Violet Melchett Children’s Centre:   This is a children’s centre.
Westbridge Primary School:   Academy sponsor led (Primary) which accepts students between the ages of 3 and 11.
William Blake House :   The former Surrey Lane School is a three storey former London Board School by architect E. R. Robson which was completed in March 1885.
York Gardens Children’s Centre:   This is a children’s centre.

Battersea Bridge:   Photo of Battersea Bridge, taken from Chelsea in the 1860s by James Hedderly.
Beaufort Street:   Photo of the streets of Chelsea, taken in the 1860s by James Hedderly.
Cheyne Walk, 1860s:   Photo of Cheyne Walk, Chelsea in the 1860s by James Hedderly.

Abercrombie Street, SW11 · Acanthus Road, SW11 · Afghan Road, SW11 · Albany Mansions, SW11 · Albert Bridge Road, SW11 · Albert Bridge, SW3 · Albion Riverside, SW11 · Alexander Studios, SW11 · Alexandra Avenue, SW11 · Alfreda Street, SW11 · Alpha Place, SW3 · Altenburg Gardens, SW11 · Althorpe Mews, SW11 · Amies Street, SW11 · Anerley Street, SW11 · Anhalt Road, SW11 · Antiquarius, SW3 · Atherton Street, SW11 · Austin Road, SW11 · Balfern Street, SW11 · Banbury Street, SW11 · Batten Street, SW11 · Battersea Arena, SW11 · Battersea Arts Centre Old Town Hall, SW11 · Battersea Bridge Road, SW11 · Battersea Bridge, SW10 · Battersea Bridge, SW11 · Battersea Church Road, SW11 · Battersea High Street, SW11 · Battersea Park Road, SW11 · Battersea Square Vicarage Cresent, SW11 · Battersea Square, SW11 · Beauchamp Road, SW11 · Beechmore Road, SW11 · Benham Close, SW11 · Blomfield Court, SW11 · Blondel Street, SW11 · Bolingbroke Walk, SW11 · Bramerton Street, SW3 · Bramlands Close, SW11 · Bramlands Court, SW11 · Bridge Lane, SW11 · Bridgend Road, SW18 · Bridges Court, SW11 · Brighton Buildings, SW11 · Brighton Yard, SW11 · Britten Street, SW3 · Broughton Street, SW11 · Broughton Street, SW8 · Brynmaer Road, SW11 · Bullen Street, SW11 · Burns Road, SW11 · Burnsall Street, SW3 · Bywater Street, SW3 · Cabul Road, SW11 · Cadogan Pier, SW3 · Cale Street, SW3 · Calico Row, SW11 · Cambridge Mansions, SW11 · Cambridge Road, SW11 · Candahar Road, SW11 · Candlemakers Studios, SW11 · Cantate Centre Parkfield Industrial Estate, SW11 · Carlyle Square, SW3 · Carriage Drive West, SW11 · Caversham Street, SW3 · Chapel Walk, SW10 · Charles II Place, SW3 · Charlotte Despard Avenue, SW11 · Charterhouse Works, SW18 · Chatfield Road, SW11 · Chelsea Embankment, SW3 · Chelsea Manor Gardens, SW3 · Chelsea Manor Street, SW3 · Chelsea Manor Studios, SW3 · Chelsea Square, SW3 · Chelsea Towers, SW3 · Chesney Street, SW11 · Cheyne Court, SW3 · Cheyne Mews, SW3 · Cheyne Place, SW3 · Cheyne Row, SW3 · Cheyne Walk, SW3 · Christchurch Street, SW3 · Christchurch Terrace, SW3 · Cinnamon Row, SW11 · Clapham Junction Approach, SW11 · Clove Hitch Quay, SW11 · Colestown Street, SW11 · Condray Place, SW11 · Coppock Close, SW11 · Coral Row, SW11 · Cotswold Mews, SW11 · Cotton Row, SW11 · Cranleigh Mews, SW11 · Culvert Place, SW11 · Culvert Road, SW11 · Cupar Road, SW11 · Dagnall Street, SW11 · Danube Street, SW3 · Danvers Street, SW3 · Darien Road, SW11 · Dorothy Road, SW11 · Dovedale Studios, SW11 · Dovehouse Street, SW3 · Drca Business Centre Charlotte Despard Avenue, SW11 · Dudmaston Mews, SW3 · Eaton House, SW11 · Eckstein Road, SW11 · Edna Street, SW11 · Elcho Street, SW11 · Elspeth Road, SW11 · Eltringham Street, SW18 · Este Road, SW11 · Ethelburga Street, SW11 · Fairchild Close, SW11 · Falcon Grove, SW11 · Falcon Lane, SW11 · Falcon Road, SW11 · Falcon Terrace, SW11 · Farrant House, SW11 · Fawcett Close, SW11 · Flood Street, SW3 · Flood Walk, SW3 · Fowler Close, SW11 · Fownes Street, SW11 · Foxmore Street, SW11 · Francis Chichester Way, SW11 · Freedom Street, SW11 · Frere Street, SW11 · Ganley Road, SW11 · Gartons Way, SW11 · Glebe Place, SW3 · Godfrey Street, SW3 · Grant Road, SW11 · Great Chart Street, SW11 · Great Eastern Wharf, SW11 · Grove Cottages, SW3 · Gwynne Road, SW11 · Harpsden Street, SW11 · Heathwall Street, SW11 · Heaver Road, SW11 · Henning Street, SW11 · Hester Road, SW11 · Hibbert Street, SW11 · Hicks Close, SW11 · Holgate Avenue, SW11 · Home Road, SW11 · Hope Street, SW11 · Howie Street, SW11 · Hyde Lane, SW11 · Ilminster Gardens, SW11 · Ingrave Street, SW11 · Inworth Street, SW11 · Ivory Square, SW11 · Joubert Mansions, SW3 · Joubert Street, SW11 · Jubilee Place, SW3 · Juer Street, SW11 · Junction Approach, SW11 · Juniper Drive, SW11 · Juniper Drive, SW18 · Justice Walk, SW3 · Kathleen Road, SW11 · Kennard Street, SW11 · Kennet Close, SW11 · Kersley Mews, SW11 · Kersley Street, SW11 · Khyber Road, SW11 · Kiloh Court, SW11 · King’s Road, SW3 · Kings Road, SW3 · Kite Yard, SW11 · Knowsley Road, SW11 · Latchmere Road, SW11 · Latchmere Street, SW11 · Lavender Gardens, SW11 · Lavender Road, SW11 · Lavender Walk, SW11 · Lavenders Gardens, SW11 · Lawrence Street, SW3 · Livingstone Road, SW11 · Lombard Road, SW11 · London Stone Business Estate, SW8 · Longhedge Street, SW11 · Lordship Place, SW3 · Lothair Street, SW11 · Lucas Court, SW11 · Lurline Gardens, SW11 · Macduff Road, SW11 · Mallord Street, SW3 · Mandeville Courtyard, SW11 · Manresa Road, SW3 · Mantua Street, SW11 · Markham Square, SW3 · Markham Street, SW3 · Maskelyne Close, SW11 · Matthews Street, SW11 · Maysoule Road, SW11 · McDermott Close, SW11 · Mendip Court, SW11 · Mendip Road, SW11 · Meyrick Road, SW11 · Millgrove Street, SW11 · Molasses Row, SW11 · Mossbury Road, SW11 · Mulberry Walk, SW3 · Musjid Road, SW11 · Nantes Close, SW11 · Nantes Close, SW18 · Newcomen Road, SW11 · Newtown Court, SW11 · Oakley Gardens, SW3 · Oakley Street, SW3 · Octavia Street, SW11 · Old Church Street, SW3 · Orbel Street, SW11 · Ormonde Gate, SW3 · Orville Road, SW11 · Paradise Walk, SW3 · Park South, SW11 · Parkfield Industrial Estate, SW11 · Parkgate Road, SW11 · Parkham Street, SW11 · Parkside Street, SW11 · Parma Crescent, SW11 · Patience Road, SW11 · Paultons Square, SW3 · Paultons Street, SW3 · Paveley Drive, SW11 · Petergate, SW11 · Petworth Street, SW11 · Petyt Place, SW3 · Phene Street, SW3 · Pier House, SW3 · Pier Terrace, SW18 · Plantation Wharf, SW11 · Plough Road, SW11 · Porters Lodge, SW3 · Poyntz Road, SW11 · Prested Road, SW11 · Prince Of Wales Drive, SW11 · Radnor Walk, SW3 · Radstock Street, SW11 · Railway Arches, SW11 · Rainsome Dock, SW11 · Ralston Street, SW3 · Ramsay Mews, SW3 · Randall Close, SW11 · Ransomes Dock, SW11 · Ransomes Mews Great Eastern Wharf, SW11 · Ravenet Street, SW8 · Rawson Street, SW8 · Redburn Street, SW3 · Reform Street, SW11 · Riverside Albert Wharf, SW11 · Riverside Plaza, SW11 · Robinson Street, SW3 · Rosenau Road, SW11 · Rosetti Studios, SW3 · Rossetti Studios, SW3 · Rowditch Lane, SW11 · Rowena Crescent, SW11 · Rowena Cresent, SW11 · Royal Avenue, SW3 · Saint John’s Road, SW11 · Searles Close, SW11 · Severus Road, SW11 · Shawfield Street, SW3 · Sheepcote Lane, SW11 · Shellwood Road, SW11 · Sherwood Court, SW11 · Shuttleworth Road, SW11 · Simpson Street, SW11 · Smith Street, SW3 · Smith Terrace, SW3 · Soudan Road, SW11 · South Bank Business Centre, SW11 · South Parade, SW3 · Southbank Business Centre, SW11 · Spice Court, SW11 · Square Rigger Row, SW11 · St James Court, SW11 · St Loo Avenue, SW3 · St Lukes Street, SW3 · St. John’s Road, SW11 · St. Leonard’s Terrace, SW3 · St. Loo Avenue, SW3 · Stanmer Street, SW11 · Strasburg Road, SW11 · Sullivan Close, SW11 · Sunbury Lane, SW11 · Surrey Lane, SW11 · Swan Walk, SW3 · Sydney Street, SW3 · Takhar Mews, SW11 · Tedworth Gardens, SW3 · Tedworth Square, SW3 · Temple House, SW11 · Terrace Walk, SW11 · Terrace Walk, SW3 · Thames House, SW11 · The Court Yard Alexander Studios, SW11 · The Courtyard, SW3 · The Junction Centre, SW11 · The Old Laundry Alexander Studios, SW11 · The Parkgate Road, SW11 · The Raven, SW11 · Theatre Street, SW11 · Thomas Baines Road, SW11 · Thorney Crescent, SW11 · Tite Street, SW3 · Tours Passage, SW11 · Town Hall Road, SW11 · Trident Place, SW3 · Trott Street, SW11 · Upper Cheyne Row, SW3 · Ursula Street, SW11 · Usk Road, SW11 · Vicarage Crescent, SW11 · Vicarage Walk, SW11 · Wandsworth Bridge, SW18 · Wandsworth Bridge, SW6 · Warriner Gardens, SW11 · Watford Close, SW11 · Wellington Square, SW3 · Westbridge Road, SW11 · Whistlers Avenue, SW11 · William Blake House, SW11 · Winders Road, SW11 · Windward House, SW11 · Winstanley Estate, SW11 · Winstanley Road, SW11 · Wolftencroft Close, SW11 · Woodfall Street, SW3 · Worfield Street, SW11 · Wye Street, SW11 · Wynter Street, SW11 · Yelverton Road, SW11 · York Mansions, SW11 · York Place, SW11 · York Road, SW11 · York Road, SW18 ·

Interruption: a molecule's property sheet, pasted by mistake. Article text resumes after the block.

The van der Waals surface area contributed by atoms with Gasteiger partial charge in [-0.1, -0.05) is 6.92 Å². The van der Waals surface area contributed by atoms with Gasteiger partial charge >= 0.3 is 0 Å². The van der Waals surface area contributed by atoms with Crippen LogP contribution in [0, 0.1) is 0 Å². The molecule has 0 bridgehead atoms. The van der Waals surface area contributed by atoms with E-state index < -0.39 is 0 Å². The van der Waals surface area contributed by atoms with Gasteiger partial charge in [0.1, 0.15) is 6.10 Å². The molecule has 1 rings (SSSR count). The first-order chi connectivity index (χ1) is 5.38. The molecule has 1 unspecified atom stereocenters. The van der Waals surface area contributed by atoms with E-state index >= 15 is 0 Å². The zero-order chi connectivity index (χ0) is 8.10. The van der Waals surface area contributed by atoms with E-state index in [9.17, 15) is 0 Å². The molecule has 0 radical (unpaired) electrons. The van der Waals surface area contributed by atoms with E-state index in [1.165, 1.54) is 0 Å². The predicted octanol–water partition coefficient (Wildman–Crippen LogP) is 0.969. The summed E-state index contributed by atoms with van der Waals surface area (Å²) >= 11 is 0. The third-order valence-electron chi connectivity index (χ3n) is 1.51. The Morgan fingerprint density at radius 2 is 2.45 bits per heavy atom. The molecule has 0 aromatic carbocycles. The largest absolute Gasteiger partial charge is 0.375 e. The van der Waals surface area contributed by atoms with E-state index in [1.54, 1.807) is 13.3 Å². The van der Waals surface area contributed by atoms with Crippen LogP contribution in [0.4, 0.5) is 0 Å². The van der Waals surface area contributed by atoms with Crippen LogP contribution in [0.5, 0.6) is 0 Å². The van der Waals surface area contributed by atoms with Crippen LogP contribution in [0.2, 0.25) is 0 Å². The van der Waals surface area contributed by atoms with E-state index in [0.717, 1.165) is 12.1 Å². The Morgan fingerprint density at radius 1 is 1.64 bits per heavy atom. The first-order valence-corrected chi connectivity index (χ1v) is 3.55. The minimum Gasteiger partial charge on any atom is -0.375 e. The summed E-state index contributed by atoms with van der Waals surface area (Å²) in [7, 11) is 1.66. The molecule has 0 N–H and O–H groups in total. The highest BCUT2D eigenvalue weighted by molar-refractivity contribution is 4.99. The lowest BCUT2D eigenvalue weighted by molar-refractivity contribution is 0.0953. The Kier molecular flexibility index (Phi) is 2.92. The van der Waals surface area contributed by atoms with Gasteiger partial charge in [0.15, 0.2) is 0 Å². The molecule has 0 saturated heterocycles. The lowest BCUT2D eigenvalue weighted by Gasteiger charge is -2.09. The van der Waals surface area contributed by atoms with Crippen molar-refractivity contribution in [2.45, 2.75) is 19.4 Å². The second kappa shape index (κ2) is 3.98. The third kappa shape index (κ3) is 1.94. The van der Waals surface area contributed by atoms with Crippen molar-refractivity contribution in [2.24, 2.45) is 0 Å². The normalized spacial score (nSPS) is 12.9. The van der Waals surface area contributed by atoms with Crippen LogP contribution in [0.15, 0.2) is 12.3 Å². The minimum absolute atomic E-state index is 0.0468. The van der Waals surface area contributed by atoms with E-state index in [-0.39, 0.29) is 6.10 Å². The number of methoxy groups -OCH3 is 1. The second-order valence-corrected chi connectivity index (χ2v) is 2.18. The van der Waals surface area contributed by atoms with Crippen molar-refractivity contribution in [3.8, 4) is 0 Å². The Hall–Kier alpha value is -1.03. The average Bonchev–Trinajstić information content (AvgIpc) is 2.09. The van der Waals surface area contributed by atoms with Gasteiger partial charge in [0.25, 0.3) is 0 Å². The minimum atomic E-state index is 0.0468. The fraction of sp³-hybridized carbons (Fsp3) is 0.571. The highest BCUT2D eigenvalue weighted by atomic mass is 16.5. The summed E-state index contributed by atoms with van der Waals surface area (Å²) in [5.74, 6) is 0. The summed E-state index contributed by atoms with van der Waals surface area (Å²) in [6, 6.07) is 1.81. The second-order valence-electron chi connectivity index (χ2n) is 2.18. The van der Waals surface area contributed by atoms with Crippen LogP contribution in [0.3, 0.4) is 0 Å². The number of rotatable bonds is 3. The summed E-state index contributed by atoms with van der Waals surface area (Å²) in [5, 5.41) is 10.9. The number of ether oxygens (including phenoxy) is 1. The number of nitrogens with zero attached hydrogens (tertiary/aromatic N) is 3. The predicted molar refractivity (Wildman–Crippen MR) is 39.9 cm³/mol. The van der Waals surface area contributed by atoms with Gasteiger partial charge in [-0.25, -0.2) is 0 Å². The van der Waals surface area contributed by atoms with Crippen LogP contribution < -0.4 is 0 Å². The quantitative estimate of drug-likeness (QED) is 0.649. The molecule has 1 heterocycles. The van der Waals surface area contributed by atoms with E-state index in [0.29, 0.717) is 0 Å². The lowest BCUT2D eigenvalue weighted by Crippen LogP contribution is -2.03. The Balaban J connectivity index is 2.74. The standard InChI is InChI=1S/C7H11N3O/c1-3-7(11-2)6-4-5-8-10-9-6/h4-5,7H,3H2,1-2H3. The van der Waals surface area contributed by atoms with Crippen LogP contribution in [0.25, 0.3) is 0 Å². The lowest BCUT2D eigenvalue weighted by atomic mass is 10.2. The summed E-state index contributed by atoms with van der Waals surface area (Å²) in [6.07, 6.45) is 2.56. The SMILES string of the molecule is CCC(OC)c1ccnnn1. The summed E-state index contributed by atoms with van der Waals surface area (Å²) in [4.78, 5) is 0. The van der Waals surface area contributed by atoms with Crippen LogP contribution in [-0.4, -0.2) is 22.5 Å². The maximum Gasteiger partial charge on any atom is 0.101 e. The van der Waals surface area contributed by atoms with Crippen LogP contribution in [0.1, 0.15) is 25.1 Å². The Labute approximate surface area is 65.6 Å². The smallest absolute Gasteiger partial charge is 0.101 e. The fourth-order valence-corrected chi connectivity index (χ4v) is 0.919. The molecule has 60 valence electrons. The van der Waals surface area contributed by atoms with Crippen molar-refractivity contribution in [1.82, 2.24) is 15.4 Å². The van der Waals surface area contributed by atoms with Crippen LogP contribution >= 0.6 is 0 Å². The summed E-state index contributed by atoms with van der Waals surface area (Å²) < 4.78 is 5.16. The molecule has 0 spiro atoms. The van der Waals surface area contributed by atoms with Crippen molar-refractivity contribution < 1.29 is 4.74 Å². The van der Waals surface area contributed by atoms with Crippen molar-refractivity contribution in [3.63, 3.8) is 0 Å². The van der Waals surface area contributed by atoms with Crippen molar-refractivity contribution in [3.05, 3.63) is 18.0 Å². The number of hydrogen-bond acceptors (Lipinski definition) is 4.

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British History Online
Digital library of key printed primary and secondary sources.
Time Out
Listings magazine


Central London, south west (1901) FREE DOWNLOAD
Central London, south west.
Stanford's Geographical Establishment. London : Edward Stanford, 26 & 27, Cockspur St., Charing Cross, S.W. (1901)

Environs of London (1832) FREE DOWNLOAD
Engraved map. Hand coloured. Relief shown by hachures. A circle shows "Extent of the twopenny post delivery."
Chapman and Hall, London

London Underground Map (1921).  FREE DOWNLOAD
London Underground map from 1921.
London Transport

The Environs of London (1865).  FREE DOWNLOAD
Prime meridian replaced with "Miles from the General Post Office." Relief shown by hachures. Map printed in black and white.
Published By J. H. Colton. No. 172 William St. New York

London Underground Map (1908).  FREE DOWNLOAD
London Underground map from 1908.
London Transport

Ordnance Survey of the London region (1939) FREE DOWNLOAD
Ordnance Survey colour map of the environs of London 1:10,560 scale
Ordnance Survey. Crown Copyright 1939.

Outer London (1901) FREE DOWNLOAD
Outer London shown in red, City of London in yellow. Relief shown by hachures.
Stanford's Geographical Establishment. London : Edward Stanford, 26 & 27, Cockspur St., Charing Cross, S.W. (1901)